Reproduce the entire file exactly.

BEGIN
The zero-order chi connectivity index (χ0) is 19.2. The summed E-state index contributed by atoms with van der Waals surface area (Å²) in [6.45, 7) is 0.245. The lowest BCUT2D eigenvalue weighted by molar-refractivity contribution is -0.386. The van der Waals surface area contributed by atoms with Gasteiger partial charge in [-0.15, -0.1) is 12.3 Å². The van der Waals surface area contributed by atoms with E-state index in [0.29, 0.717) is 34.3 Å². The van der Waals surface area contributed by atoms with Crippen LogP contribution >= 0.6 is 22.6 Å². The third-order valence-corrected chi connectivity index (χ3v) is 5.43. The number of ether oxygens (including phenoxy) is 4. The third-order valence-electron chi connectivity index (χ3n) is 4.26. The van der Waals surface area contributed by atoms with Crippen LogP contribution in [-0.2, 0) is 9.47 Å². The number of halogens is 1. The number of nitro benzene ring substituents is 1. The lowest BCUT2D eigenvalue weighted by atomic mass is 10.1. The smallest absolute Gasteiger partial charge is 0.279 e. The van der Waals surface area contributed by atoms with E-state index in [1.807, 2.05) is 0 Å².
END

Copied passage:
The zero-order chi connectivity index (χ0) is 19.2. The summed E-state index contributed by atoms with van der Waals surface area (Å²) in [6.45, 7) is 0.245. The lowest BCUT2D eigenvalue weighted by molar-refractivity contribution is -0.386. The van der Waals surface area contributed by atoms with Gasteiger partial charge in [-0.15, -0.1) is 12.3 Å². The van der Waals surface area contributed by atoms with E-state index in [0.29, 0.717) is 34.3 Å². The van der Waals surface area contributed by atoms with Crippen LogP contribution >= 0.6 is 22.6 Å². The third-order valence-corrected chi connectivity index (χ3v) is 5.43. The number of ether oxygens (including phenoxy) is 4. The third-order valence-electron chi connectivity index (χ3n) is 4.26. The van der Waals surface area contributed by atoms with Crippen LogP contribution in [-0.2, 0) is 9.47 Å². The number of halogens is 1. The number of nitro benzene ring substituents is 1. The lowest BCUT2D eigenvalue weighted by atomic mass is 10.1. The smallest absolute Gasteiger partial charge is 0.279 e. The van der Waals surface area contributed by atoms with E-state index in [1.807, 2.05) is 0 Å².